Jacob Heilbrunn's account of the rising New Right in Germany reminds you of those prefab tales that America's European detractors like to serve up to the choir back home after a quick sweep through the country ("Germany's New Right," November/ December 1996). Grab a few income statistics purporting to show that the rich are getting richer while the poor, what else, are getting poorer; visit a public school in the Bronx and conclude that nobody can read but everybody packs a piece; turn a pile of garbage into a towering symbol of urban decay; use a panhandler on 42nd and 8th as Exhibit A for America's mounting homeless crisis; finally, add some quotes from a leftish U.S. columnist inveighing against bigotry and injustice, and what do you get? A cheap indictment of the United States that "proves" what readers in your target audience have always "known": the United States is barbaric. Pandering to prejudices, such a piece will cast as much light on America's central realities as a trip to the garbage dump will teach people about a country's museums, colleges, literature, and economic system.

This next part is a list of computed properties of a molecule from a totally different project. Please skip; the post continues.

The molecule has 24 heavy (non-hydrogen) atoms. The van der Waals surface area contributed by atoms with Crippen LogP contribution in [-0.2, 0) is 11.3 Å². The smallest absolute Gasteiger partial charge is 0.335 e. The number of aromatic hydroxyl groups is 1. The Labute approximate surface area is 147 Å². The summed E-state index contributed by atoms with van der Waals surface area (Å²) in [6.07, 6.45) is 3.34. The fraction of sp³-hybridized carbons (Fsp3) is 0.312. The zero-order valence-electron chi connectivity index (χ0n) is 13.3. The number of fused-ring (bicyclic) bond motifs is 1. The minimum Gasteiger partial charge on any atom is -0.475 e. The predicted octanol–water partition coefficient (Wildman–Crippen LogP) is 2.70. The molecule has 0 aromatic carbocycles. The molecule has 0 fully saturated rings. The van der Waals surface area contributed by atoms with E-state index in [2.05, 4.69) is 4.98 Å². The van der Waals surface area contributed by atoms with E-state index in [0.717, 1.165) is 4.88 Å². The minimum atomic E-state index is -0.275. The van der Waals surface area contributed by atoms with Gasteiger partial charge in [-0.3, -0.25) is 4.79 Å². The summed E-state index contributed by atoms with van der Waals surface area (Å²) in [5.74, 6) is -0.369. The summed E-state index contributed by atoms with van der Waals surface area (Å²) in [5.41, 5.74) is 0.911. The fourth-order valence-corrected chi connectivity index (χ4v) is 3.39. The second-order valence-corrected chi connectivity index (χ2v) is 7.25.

The events and names Heilbrunn uses are part of a tale that just might have had a sliver of reportorial credibility three years ago. But to a reader who knows a bit about Germany, these 19 pages about Rainer Zitelmann, Botho Strauss, or the Historikerstreit now seem like 9,000 words on the 1993 Kentucky Derby. If you are an aficionado, you may still remember a few of the losing horses, but reading about them today as if they were the grandsons of Secretariat leaves you scratching your head.
What does Heilbrunn want us to believe about post-reunification Germany? "A change is taking place in Germany, not at the political but at the intellectual level . . . A profound move to the right has been taking place among Germany's best-known novelists . . . The German new right consists not of skinheads in jackboots but journalists, novelists, professors, and young lawyers . . . Underlying new right positions
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